September 25, 2003

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Headlines by Randi Zimmerman
Nigerian woman, to be stoned to death, acquitted. — Sam Olukoya
More than a million women sue Wal-Mart. — Kellia Ramares
Massachusetts says drug companies fraudulent. — Chuck Rosina
Global gag rule spreads AIDS. — Chris Gorman
Environmentalists say too much shit from dairy industry. — Sally Watt

Rich and Poor Gap at 70 Year High – (4:34)
A new study indicates the economic gap between the top 1 percent wage earners and the bottom 40 percent is at a 70 year high. The study, by the Center for Budget and Policy Priorities shows that the incomes for people who earn above 1.3 million dollars a year has tripled in the last 20 years while the bottom 40% of wage earners have seen an increase of just 11 percent. Meanwhile, since 1979 the federal tax rate on the top 1 percent has dropped. Mitch Jeserich has more from Washington D.C.

Texas Re-districting Measure Passed – (3:05)
The California recall election and the redistricting battle in Texas are two of the most closely watched stories in politics today. And while Californians remain divided over whether they want a recall election, a cross-section of Texans remains against a redistricting measure already approved by the state house, and passed yesterday by the Texas Senate. Opponents say the GOP-led redistricting map will disenfranchise low income and communities and communities of color in the state. From KPFT in Houston, Texas, Robert Cardenas has more.

Everything for Sale in Iraq… Except Oil – (3:40)
In an unexpected move announced at the meeting in Dubai for Group of Seven rich nations, the US-appointed Iraqi Governing Council announced radical reforms to allow total foreign ownership without the need for prior approval. Analysts in the region believe the initiative carries all the hallmarks of Washington’s neo- conservative lobby, complete with tax cuts and trade tariff reductions. It will apply to everything from industry to health and water, although not oil. Oula Farawati in Jordan, has the story.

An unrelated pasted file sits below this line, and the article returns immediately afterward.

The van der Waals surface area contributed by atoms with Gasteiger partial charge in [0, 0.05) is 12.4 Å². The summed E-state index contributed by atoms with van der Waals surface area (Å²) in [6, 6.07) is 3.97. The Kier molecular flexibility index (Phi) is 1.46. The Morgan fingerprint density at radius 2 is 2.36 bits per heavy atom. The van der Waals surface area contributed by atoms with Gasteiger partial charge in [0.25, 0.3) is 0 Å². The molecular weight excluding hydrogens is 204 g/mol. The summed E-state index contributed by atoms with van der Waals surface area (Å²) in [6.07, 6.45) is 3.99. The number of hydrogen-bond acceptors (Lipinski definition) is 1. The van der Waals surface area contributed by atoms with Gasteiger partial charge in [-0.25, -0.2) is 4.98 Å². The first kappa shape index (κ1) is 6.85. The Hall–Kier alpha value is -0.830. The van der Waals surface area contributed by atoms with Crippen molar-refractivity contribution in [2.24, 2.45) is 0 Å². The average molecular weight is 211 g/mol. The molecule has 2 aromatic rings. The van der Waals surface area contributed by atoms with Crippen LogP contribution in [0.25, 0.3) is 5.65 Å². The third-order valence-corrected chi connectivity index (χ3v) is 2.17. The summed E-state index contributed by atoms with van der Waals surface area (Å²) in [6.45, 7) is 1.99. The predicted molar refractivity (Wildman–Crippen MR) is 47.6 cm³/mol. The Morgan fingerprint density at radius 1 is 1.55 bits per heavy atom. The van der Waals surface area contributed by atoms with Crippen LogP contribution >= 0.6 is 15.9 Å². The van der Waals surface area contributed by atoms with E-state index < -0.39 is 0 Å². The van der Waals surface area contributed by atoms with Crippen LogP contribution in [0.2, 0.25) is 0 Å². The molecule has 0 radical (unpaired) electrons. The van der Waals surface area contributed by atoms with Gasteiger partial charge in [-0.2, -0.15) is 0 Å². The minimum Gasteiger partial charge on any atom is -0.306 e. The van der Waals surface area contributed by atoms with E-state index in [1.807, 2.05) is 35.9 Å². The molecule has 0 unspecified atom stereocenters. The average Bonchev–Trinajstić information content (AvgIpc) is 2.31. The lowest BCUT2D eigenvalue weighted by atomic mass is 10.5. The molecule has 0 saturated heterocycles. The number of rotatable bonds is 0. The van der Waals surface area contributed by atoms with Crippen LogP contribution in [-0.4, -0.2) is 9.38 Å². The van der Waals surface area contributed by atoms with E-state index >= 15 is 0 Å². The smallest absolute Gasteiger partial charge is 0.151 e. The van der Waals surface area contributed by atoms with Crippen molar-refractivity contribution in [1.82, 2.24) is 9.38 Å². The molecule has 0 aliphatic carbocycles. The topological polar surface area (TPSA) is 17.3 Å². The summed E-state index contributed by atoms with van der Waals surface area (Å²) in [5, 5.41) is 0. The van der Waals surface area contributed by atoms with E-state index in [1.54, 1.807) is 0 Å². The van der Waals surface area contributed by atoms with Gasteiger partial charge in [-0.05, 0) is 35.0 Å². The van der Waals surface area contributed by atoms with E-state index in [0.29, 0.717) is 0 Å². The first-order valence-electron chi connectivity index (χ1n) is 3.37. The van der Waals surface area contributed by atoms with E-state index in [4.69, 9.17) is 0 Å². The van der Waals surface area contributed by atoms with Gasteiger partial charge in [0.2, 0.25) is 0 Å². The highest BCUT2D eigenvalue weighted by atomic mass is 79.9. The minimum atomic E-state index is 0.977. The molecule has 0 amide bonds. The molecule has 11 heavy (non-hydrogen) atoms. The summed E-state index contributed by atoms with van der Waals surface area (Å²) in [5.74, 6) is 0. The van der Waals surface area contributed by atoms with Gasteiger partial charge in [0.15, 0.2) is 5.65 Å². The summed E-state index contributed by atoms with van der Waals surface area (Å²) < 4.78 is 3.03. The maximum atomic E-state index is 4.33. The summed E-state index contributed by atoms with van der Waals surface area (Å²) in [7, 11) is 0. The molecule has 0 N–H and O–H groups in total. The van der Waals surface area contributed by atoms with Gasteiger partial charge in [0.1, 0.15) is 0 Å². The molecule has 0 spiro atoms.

Bush Admin. Complicate Water Battles in Klamath Falls – (4:05)
In 1903 President Roosevelt created the Low Klamath national wildlife refuge in the high desert of southern Oregon. It was the countries first waterfowl refuge, home to the bald eagle, pelicans, herons and countless other rare and endangered birds. But there were already farmers squatting on much of the land that FDR designated as a refuge. Thus began the political fighting over precious wetland and a water supply that gets to farms through a complex irrigation system. Over the last two years, the controversy has been heating up as many of the Klamath basin farms are located in wildlife refuges and lake beds. In 2001 a California district court ordered water supply to farmers would be shut off. In 2002 the bush administration turned the water back on and over 30,00 endangered fish died. Now Bush’s top aid, Carl Rove, is being investigated by the Interior Dept inspector general, for illegally using the administration influence. For the local Native Americans that have treaty rights to fish and for the farmers and fish advocates, the national political circus is politicizing and complicating their problems, at a time when just sitting down to communicate is hard enough. FSRN correspondent, Andrew Stelzer, brings us more on how the community of Klamath Falls is try to work together to get through water shortages that seemingly will never end.

Professor Edward Said Dies – (4:54)
After struggling for over a decade with Leukemia, last night Columbia University Professor and Palestinian Activist-Scholar Edward Said passed away. Said was born in 1935 in Jerusalem, then part of British-ruled Palestine, but he spent most of his life in the United States. He was a prominent member of the Palestinian parliament-in-exile for 14 years and he wrote extensively and passionately about the plight of the Palestinian people, as well as on a variety of other subjects, from English literature, to music and culture. Deepa Fernandes brings us this memory of Professor Said’s life.


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